Then ecohydrologist Naomi Tague explained that the 200-year storm could become the 100-year storm, meaning bad storms will be twice as frequent. She confirmed that the mean annual maximum temperatures had gotten warmer, and her tables showed that Santa Barbara rainfall was likely to increase — but seasons would be either very dry or very wet. With fire an annual event in Santa Barbara County, rains will again follow fire, at some point, with no time for vegetation to regrow and stabilize the soil. Result? Flood, maybe debris flow.
The first answer to “what can we do?” came from environmental political scientist Sarah Anderson. She gave us three years to forget how worried we are right now. Legislators will too, she assured. The time to get funding for disaster management is now, not later, and to get “homes retrofitted to resist fire, land use changes, and disaster management that works.”
By Paul Wellman
Professor Ed Keller grew animated describing the seismic effect of boulders landing in and floating on mud — “Bam! Bam! Bam!”
Three years? How about three months? Already, the loss of Highway 101 is yesterday’s problem, out of sight–out of mind, except perhaps by those organizing the town hall. Billed as “Drought, Fire, and Flood: Climate Change and Our New Normal,” the event briefly wondered how Santa Barbara would survive economically without the 101 again. The next speaker, former FEMA director James Witt, observed that 20 percent of businesses in the disasters under his watch never came back. Of those that did, another 20 percent were soon out of business.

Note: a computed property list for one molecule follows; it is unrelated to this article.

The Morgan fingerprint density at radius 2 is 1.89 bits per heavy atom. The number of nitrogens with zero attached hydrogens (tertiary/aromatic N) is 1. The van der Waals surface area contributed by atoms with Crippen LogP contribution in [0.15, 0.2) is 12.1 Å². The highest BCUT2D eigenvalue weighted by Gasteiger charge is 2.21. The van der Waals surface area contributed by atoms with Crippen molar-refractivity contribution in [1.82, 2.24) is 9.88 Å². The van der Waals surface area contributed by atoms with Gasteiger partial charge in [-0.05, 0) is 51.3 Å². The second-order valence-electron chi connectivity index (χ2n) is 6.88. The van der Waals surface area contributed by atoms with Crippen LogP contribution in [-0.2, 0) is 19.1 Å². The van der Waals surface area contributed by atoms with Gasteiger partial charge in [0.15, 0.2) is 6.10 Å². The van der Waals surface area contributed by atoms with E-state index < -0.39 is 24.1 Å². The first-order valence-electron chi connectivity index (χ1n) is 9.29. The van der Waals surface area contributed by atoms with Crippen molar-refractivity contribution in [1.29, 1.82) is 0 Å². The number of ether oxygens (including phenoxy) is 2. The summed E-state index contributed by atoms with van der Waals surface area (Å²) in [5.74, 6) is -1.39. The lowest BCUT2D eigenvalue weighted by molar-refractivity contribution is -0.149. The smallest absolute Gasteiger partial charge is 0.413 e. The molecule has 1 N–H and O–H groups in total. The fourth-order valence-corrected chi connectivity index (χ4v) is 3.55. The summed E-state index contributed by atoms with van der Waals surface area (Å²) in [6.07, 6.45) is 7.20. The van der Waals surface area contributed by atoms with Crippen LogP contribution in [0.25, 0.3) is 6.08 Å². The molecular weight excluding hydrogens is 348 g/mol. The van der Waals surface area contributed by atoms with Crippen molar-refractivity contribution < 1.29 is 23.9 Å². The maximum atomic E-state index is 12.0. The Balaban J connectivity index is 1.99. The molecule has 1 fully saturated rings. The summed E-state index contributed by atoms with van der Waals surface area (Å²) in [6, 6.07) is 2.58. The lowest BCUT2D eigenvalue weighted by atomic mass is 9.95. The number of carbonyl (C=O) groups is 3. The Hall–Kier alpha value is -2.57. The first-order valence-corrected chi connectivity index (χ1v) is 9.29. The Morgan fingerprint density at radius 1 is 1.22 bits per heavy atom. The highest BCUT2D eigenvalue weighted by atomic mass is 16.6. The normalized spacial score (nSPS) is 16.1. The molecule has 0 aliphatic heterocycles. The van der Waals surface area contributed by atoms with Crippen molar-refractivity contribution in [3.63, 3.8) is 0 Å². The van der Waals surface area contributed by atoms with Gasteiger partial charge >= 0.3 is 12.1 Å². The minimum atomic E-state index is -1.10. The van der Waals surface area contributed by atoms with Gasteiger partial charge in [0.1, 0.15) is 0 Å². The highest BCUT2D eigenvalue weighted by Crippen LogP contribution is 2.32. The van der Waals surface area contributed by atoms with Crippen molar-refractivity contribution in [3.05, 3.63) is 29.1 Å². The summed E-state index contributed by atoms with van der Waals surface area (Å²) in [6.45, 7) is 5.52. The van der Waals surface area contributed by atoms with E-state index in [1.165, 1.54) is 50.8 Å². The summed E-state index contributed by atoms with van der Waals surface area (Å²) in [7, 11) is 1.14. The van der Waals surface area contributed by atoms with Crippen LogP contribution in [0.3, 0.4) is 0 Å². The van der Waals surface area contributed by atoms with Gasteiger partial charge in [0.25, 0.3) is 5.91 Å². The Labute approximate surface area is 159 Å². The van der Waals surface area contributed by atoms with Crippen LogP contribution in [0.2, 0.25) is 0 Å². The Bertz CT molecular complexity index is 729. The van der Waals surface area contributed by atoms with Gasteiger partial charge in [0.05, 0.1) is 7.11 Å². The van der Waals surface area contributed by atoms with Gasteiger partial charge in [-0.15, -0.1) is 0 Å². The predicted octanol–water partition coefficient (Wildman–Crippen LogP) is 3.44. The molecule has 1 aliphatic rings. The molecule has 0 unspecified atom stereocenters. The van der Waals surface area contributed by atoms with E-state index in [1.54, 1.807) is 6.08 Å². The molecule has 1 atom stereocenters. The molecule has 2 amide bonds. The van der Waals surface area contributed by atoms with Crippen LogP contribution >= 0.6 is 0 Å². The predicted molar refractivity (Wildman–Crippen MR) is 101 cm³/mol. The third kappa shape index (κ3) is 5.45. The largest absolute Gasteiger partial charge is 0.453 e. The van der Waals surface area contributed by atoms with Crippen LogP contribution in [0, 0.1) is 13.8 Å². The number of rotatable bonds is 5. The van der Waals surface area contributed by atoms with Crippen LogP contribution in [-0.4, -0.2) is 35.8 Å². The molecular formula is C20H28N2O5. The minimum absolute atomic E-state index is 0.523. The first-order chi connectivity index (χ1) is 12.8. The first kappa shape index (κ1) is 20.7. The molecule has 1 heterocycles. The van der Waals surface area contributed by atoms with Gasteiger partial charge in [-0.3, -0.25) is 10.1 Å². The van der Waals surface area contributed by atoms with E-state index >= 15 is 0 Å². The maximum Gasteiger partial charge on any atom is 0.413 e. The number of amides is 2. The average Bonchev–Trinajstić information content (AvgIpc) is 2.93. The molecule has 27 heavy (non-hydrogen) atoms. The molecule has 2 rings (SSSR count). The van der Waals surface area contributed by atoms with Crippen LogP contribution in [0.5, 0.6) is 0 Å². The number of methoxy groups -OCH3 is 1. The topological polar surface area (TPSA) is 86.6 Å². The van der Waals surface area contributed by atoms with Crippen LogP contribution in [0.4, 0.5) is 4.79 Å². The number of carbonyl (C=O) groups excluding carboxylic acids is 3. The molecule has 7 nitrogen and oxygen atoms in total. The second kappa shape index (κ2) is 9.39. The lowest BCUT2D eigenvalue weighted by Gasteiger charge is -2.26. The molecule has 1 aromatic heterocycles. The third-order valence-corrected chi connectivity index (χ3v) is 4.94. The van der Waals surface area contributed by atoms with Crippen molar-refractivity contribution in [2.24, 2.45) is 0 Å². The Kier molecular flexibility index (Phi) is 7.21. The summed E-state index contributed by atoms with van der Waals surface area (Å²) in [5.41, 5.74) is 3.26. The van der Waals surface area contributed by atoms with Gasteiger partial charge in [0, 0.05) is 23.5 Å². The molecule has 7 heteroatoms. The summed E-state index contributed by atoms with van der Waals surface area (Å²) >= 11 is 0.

Even with the “generosity unleashed” by the debris flow, as Bren dean Steve Gaines said in his introductory remarks, to withstand extreme weather, a strengthening of the infrastructure was needed. Renewable energy, which got hearty applause, is a goal of another Montecito project — a micro-grid to keep Montecito fire departments and water district powered up — though the grid wasn’t specifically discussed, nor was the other disastrous infrastructure breakdown — the sewer system. The other undiscussed topic was how intractable incalculable amounts of mud can be; take La Conchita for instance. Supervisor Das Williams referred to that obliquely in a Q&A that came up later when he said that rebuilding smarter could mean building atop the mud or turning areas into parks, or quasi-flood plains.
James Lee Witt